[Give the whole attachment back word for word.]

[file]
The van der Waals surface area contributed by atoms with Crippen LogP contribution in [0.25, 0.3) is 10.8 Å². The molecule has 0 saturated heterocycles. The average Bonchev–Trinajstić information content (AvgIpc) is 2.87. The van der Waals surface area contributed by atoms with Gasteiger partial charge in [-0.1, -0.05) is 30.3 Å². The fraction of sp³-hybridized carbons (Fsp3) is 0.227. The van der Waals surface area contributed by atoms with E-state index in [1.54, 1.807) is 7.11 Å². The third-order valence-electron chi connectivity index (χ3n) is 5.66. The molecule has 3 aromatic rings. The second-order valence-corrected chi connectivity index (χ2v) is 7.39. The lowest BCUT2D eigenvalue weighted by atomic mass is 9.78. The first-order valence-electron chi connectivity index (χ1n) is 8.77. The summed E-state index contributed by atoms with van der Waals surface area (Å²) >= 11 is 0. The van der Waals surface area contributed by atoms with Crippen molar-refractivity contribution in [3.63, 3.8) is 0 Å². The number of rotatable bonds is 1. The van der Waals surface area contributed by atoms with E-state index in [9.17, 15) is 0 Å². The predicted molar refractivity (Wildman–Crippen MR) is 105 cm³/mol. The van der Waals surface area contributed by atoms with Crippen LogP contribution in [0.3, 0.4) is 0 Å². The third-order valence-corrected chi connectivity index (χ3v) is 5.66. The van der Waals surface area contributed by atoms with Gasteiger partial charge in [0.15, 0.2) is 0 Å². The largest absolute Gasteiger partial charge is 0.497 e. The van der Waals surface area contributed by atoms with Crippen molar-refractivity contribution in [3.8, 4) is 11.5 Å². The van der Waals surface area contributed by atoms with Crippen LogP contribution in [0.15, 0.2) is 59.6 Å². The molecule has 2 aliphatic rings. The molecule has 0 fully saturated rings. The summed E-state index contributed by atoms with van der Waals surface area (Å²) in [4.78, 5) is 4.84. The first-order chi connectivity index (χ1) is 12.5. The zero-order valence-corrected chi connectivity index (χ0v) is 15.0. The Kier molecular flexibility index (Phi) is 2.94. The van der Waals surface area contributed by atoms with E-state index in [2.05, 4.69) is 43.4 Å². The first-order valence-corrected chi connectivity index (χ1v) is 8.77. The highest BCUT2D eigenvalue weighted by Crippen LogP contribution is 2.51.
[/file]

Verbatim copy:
The van der Waals surface area contributed by atoms with Crippen LogP contribution in [0.25, 0.3) is 10.8 Å². The molecule has 0 saturated heterocycles. The average Bonchev–Trinajstić information content (AvgIpc) is 2.87. The van der Waals surface area contributed by atoms with Gasteiger partial charge in [-0.1, -0.05) is 30.3 Å². The fraction of sp³-hybridized carbons (Fsp3) is 0.227. The van der Waals surface area contributed by atoms with E-state index in [1.54, 1.807) is 7.11 Å². The third-order valence-electron chi connectivity index (χ3n) is 5.66. The molecule has 3 aromatic rings. The second-order valence-corrected chi connectivity index (χ2v) is 7.39. The lowest BCUT2D eigenvalue weighted by atomic mass is 9.78. The first-order valence-electron chi connectivity index (χ1n) is 8.77. The summed E-state index contributed by atoms with van der Waals surface area (Å²) >= 11 is 0. The van der Waals surface area contributed by atoms with Crippen molar-refractivity contribution in [3.63, 3.8) is 0 Å². The number of rotatable bonds is 1. The van der Waals surface area contributed by atoms with E-state index in [9.17, 15) is 0 Å². The predicted molar refractivity (Wildman–Crippen MR) is 105 cm³/mol. The van der Waals surface area contributed by atoms with Crippen LogP contribution in [0.3, 0.4) is 0 Å². The third-order valence-corrected chi connectivity index (χ3v) is 5.66. The van der Waals surface area contributed by atoms with Gasteiger partial charge in [0.15, 0.2) is 0 Å². The largest absolute Gasteiger partial charge is 0.497 e. The van der Waals surface area contributed by atoms with Crippen molar-refractivity contribution in [3.8, 4) is 11.5 Å². The van der Waals surface area contributed by atoms with Crippen LogP contribution in [0.15, 0.2) is 59.6 Å². The molecule has 2 aliphatic rings. The molecule has 0 fully saturated rings. The summed E-state index contributed by atoms with van der Waals surface area (Å²) in [4.78, 5) is 4.84. The first-order chi connectivity index (χ1) is 12.5. The zero-order valence-corrected chi connectivity index (χ0v) is 15.0. The Kier molecular flexibility index (Phi) is 2.94. The van der Waals surface area contributed by atoms with E-state index in [2.05, 4.69) is 43.4 Å². The first-order valence-corrected chi connectivity index (χ1v) is 8.77. The highest BCUT2D eigenvalue weighted by Crippen LogP contribution is 2.51.